Tag Archives: broadband

Ajit Pai admits FCC got broadband growth figures wrong

That mistake led the agency to announce that the number of Americans lacking access to a fixed broadband connection was down to 19.4 million by the end of 2017 from 26.1 million the year before. Turns out, the correct figure is 21.3 million — a big difference, for sure, but not big enough for Pai to backpedal on his declaration that the changes he implemented led to massive broadband growth… – Mariella Moon, Engadget » https://engt.co/2GXp0ng
Advertisements

Few US households attracted to gigabit service

About a fifth (22%) of US broadband households have an internet service speed of 100-999 Mbps, the most common service tier, although 39% of US broadband households do not know their broadband speed. – Michelle Clancy, Rapid TV News » http://bit.ly/2Usm0Uu

House Democrats tell Ajit Pai: Stop screwing over the public

On Thursday this week, the Communications Subcommittee will hold a hearing about the impact of Pai’s net neutrality repeal on consumers, small businesses, and free speech. Witnesses who have been invited to testify at the hearing include former FCC Chairman Tom Wheeler, cable industry chief lobbyist Michael Powell (who is also a former FCC chairman), and representatives of Mozilla, Free Press, and Eastern Oregon Telecom. – Jon Brodkin, Ars Technica » http://bit.ly/2HZDcQ6

Broadband industry fears come true: FCC rules are costing them money

Big Internet providers had been demanding payments from network operators such as Cogent and Level 3, which sell transit services to websites and other businesses that need to distribute Internet traffic to consumers. Cogent and Level 3 argue that they should continue exchanging traffic for free with Internet providers, while the Internet providers say Cogent and Level 3 should have to pay because they send more traffic than they receive. Cogent and Level 3 counter that they are merely sending traffic requested by the Internet providers’ subscribers. – Jon Brodkin, Ars Technica http://ift.tt/1RFGEuW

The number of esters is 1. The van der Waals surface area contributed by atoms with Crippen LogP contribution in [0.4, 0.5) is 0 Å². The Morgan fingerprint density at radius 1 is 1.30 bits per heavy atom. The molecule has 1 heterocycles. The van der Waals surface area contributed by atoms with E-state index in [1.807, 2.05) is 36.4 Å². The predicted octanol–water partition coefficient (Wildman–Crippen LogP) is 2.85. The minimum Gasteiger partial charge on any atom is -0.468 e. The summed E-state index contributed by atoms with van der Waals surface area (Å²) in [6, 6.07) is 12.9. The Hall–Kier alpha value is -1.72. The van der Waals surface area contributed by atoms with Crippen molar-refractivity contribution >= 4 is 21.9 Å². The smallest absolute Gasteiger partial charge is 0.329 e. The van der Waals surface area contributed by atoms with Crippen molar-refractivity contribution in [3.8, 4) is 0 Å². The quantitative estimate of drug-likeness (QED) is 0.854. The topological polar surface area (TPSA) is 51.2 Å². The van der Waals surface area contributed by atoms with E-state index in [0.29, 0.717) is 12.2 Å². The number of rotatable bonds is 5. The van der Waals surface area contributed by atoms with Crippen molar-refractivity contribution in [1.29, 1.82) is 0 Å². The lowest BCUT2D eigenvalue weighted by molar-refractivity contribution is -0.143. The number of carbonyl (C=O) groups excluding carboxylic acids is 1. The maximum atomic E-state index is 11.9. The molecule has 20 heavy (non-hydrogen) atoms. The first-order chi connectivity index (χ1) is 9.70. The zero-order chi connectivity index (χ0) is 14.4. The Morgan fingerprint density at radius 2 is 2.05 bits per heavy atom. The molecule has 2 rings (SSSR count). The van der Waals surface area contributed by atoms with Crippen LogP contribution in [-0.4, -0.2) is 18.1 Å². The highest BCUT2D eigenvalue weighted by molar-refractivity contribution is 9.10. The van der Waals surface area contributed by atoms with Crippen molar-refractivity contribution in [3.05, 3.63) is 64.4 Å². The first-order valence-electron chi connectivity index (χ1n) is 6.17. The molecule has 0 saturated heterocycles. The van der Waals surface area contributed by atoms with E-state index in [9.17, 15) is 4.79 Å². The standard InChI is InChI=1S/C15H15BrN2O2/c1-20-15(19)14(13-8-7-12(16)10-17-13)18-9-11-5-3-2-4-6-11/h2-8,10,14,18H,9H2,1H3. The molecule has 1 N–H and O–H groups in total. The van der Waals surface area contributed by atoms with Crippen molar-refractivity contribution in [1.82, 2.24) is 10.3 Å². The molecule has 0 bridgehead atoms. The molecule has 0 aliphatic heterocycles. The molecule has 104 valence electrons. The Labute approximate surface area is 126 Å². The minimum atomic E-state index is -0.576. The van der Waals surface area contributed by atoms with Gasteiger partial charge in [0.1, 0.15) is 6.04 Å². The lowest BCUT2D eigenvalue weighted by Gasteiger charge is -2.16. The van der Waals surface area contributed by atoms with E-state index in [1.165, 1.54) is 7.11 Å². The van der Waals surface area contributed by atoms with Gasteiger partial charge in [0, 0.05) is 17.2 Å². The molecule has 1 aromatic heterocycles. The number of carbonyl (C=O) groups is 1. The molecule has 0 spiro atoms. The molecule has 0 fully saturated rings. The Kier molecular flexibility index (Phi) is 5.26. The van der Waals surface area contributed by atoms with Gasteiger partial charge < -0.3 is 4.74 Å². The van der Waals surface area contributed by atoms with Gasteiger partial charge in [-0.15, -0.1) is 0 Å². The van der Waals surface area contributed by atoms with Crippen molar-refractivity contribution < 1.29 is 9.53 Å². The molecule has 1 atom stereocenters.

Why a free and open Internet is pointless

Simply put, a free and open Internet – which goes to the heart of the FCC’s intent – hinges on the ability of the IP networks to deliver and, even more importantly, perhaps, withstand the rising and relentless pressures of data. According to research house IDC, the data universe is growing by 40% annually, which means it is doubling in size, effectively, every two years. At that rate, the data we create, copy and download annually will reach 44 zettabytes, or 44 trillion gigabytes, by 2020. – Lloyd Carney, Fortune Magazine via Quartz
(Full Story: http://ift.tt/18OYdWx)

Google’s TV and Internet Service Is ‘Like Ebola,’ Analyst Says: Very Scary, but …

Google’s foray into high-speed internet and TV-service has signed up an “incredibly small” number of customers and isn’t a threat to cable and satellite investors, according to MoffettNathanson analyst Craig Moffett. […] “Google Fiber is a bit like Ebola: very scary and something to be taken seriously … but the numbers are very small, it gets more press attention than it deserves, and it ultimately doesn’t pose much of a risk (here in the U.S. at least),” Mr. Moffett said in a note Thursday. – Bloomberg News via Advertising Age
(Full Story: http://ift.tt/1Bke1HF )

Why America’s Internet Is So Shitty and Slow

The internet is a tangible thing, a network of infrastructure pulsing with light, winding its way into and beneath buildings. It’s also a marketplace. There is the physical location where the fiber-optic cables full of data cross, and then there are the financial deals that direct the traffic down each specific set of wires. This combination of physical wires and ephemeral business transactions will shape the future of the digital world. – Adam Clark Estes, Gizmodo
« Older Entries